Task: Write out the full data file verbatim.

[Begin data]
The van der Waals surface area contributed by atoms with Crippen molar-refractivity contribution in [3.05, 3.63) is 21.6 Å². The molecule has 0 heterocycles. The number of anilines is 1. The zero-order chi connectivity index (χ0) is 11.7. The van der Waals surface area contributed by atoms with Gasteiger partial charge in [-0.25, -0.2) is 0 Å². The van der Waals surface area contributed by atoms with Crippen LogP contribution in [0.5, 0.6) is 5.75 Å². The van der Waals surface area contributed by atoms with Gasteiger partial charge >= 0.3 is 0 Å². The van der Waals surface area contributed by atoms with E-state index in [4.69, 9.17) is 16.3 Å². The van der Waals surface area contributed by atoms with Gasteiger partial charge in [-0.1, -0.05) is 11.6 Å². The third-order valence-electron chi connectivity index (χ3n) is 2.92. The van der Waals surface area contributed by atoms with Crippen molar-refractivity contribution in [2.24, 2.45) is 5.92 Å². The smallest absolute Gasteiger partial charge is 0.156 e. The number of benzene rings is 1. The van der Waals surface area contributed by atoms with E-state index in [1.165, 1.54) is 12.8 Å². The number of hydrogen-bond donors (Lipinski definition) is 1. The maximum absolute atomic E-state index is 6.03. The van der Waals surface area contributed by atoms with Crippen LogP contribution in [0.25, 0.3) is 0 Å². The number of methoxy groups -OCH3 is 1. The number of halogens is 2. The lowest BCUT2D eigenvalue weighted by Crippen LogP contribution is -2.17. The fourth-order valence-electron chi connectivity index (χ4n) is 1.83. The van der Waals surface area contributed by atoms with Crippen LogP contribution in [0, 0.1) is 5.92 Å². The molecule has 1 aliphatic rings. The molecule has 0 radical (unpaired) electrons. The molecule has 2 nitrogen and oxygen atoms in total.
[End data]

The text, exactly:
The van der Waals surface area contributed by atoms with Crippen molar-refractivity contribution in [3.05, 3.63) is 21.6 Å². The molecule has 0 heterocycles. The number of anilines is 1. The zero-order chi connectivity index (χ0) is 11.7. The van der Waals surface area contributed by atoms with Gasteiger partial charge in [-0.25, -0.2) is 0 Å². The van der Waals surface area contributed by atoms with Crippen LogP contribution in [0.5, 0.6) is 5.75 Å². The van der Waals surface area contributed by atoms with Gasteiger partial charge >= 0.3 is 0 Å². The van der Waals surface area contributed by atoms with E-state index in [4.69, 9.17) is 16.3 Å². The van der Waals surface area contributed by atoms with Gasteiger partial charge in [-0.1, -0.05) is 11.6 Å². The third-order valence-electron chi connectivity index (χ3n) is 2.92. The van der Waals surface area contributed by atoms with Crippen molar-refractivity contribution in [2.24, 2.45) is 5.92 Å². The smallest absolute Gasteiger partial charge is 0.156 e. The number of benzene rings is 1. The van der Waals surface area contributed by atoms with E-state index in [1.165, 1.54) is 12.8 Å². The number of hydrogen-bond donors (Lipinski definition) is 1. The maximum absolute atomic E-state index is 6.03. The van der Waals surface area contributed by atoms with Crippen LogP contribution in [0.25, 0.3) is 0 Å². The number of methoxy groups -OCH3 is 1. The number of halogens is 2. The lowest BCUT2D eigenvalue weighted by Crippen LogP contribution is -2.17. The fourth-order valence-electron chi connectivity index (χ4n) is 1.83. The van der Waals surface area contributed by atoms with Crippen LogP contribution in [0, 0.1) is 5.92 Å². The molecule has 1 aliphatic rings. The molecule has 0 radical (unpaired) electrons. The molecule has 2 nitrogen and oxygen atoms in total.